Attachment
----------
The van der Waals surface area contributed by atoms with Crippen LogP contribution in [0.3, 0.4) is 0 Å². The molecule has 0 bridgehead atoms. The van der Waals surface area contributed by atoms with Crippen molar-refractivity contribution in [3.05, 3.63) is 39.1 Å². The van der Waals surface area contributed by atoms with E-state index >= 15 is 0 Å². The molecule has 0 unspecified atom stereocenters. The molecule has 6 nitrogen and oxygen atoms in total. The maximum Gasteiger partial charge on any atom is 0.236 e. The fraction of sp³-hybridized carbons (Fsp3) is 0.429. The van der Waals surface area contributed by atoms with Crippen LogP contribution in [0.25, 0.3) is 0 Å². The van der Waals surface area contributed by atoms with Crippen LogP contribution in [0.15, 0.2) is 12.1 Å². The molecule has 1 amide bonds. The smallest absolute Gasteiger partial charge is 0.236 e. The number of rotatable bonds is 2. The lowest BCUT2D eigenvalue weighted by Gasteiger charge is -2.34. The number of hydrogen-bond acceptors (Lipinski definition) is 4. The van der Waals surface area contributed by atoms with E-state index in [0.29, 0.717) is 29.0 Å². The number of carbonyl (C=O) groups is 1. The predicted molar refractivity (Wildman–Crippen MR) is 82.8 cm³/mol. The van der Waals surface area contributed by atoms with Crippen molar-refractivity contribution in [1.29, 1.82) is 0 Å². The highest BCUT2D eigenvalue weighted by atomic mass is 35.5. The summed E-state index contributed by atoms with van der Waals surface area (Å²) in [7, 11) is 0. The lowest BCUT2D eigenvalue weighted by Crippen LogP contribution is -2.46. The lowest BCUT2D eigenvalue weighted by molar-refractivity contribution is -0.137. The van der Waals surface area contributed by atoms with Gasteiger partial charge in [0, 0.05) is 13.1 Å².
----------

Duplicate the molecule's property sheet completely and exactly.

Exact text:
The van der Waals surface area contributed by atoms with Crippen LogP contribution in [0.3, 0.4) is 0 Å². The molecule has 0 bridgehead atoms. The van der Waals surface area contributed by atoms with Crippen molar-refractivity contribution in [3.05, 3.63) is 39.1 Å². The van der Waals surface area contributed by atoms with E-state index >= 15 is 0 Å². The molecule has 0 unspecified atom stereocenters. The molecule has 6 nitrogen and oxygen atoms in total. The maximum Gasteiger partial charge on any atom is 0.236 e. The fraction of sp³-hybridized carbons (Fsp3) is 0.429. The van der Waals surface area contributed by atoms with Crippen LogP contribution in [0.25, 0.3) is 0 Å². The van der Waals surface area contributed by atoms with Crippen LogP contribution in [0.15, 0.2) is 12.1 Å². The molecule has 1 amide bonds. The smallest absolute Gasteiger partial charge is 0.236 e. The number of rotatable bonds is 2. The lowest BCUT2D eigenvalue weighted by Gasteiger charge is -2.34. The number of hydrogen-bond acceptors (Lipinski definition) is 4. The van der Waals surface area contributed by atoms with E-state index in [0.29, 0.717) is 29.0 Å². The number of carbonyl (C=O) groups is 1. The predicted molar refractivity (Wildman–Crippen MR) is 82.8 cm³/mol. The van der Waals surface area contributed by atoms with Crippen molar-refractivity contribution in [1.29, 1.82) is 0 Å². The highest BCUT2D eigenvalue weighted by atomic mass is 35.5. The summed E-state index contributed by atoms with van der Waals surface area (Å²) in [7, 11) is 0. The lowest BCUT2D eigenvalue weighted by Crippen LogP contribution is -2.46. The lowest BCUT2D eigenvalue weighted by molar-refractivity contribution is -0.137. The van der Waals surface area contributed by atoms with Gasteiger partial charge in [0, 0.05) is 13.1 Å².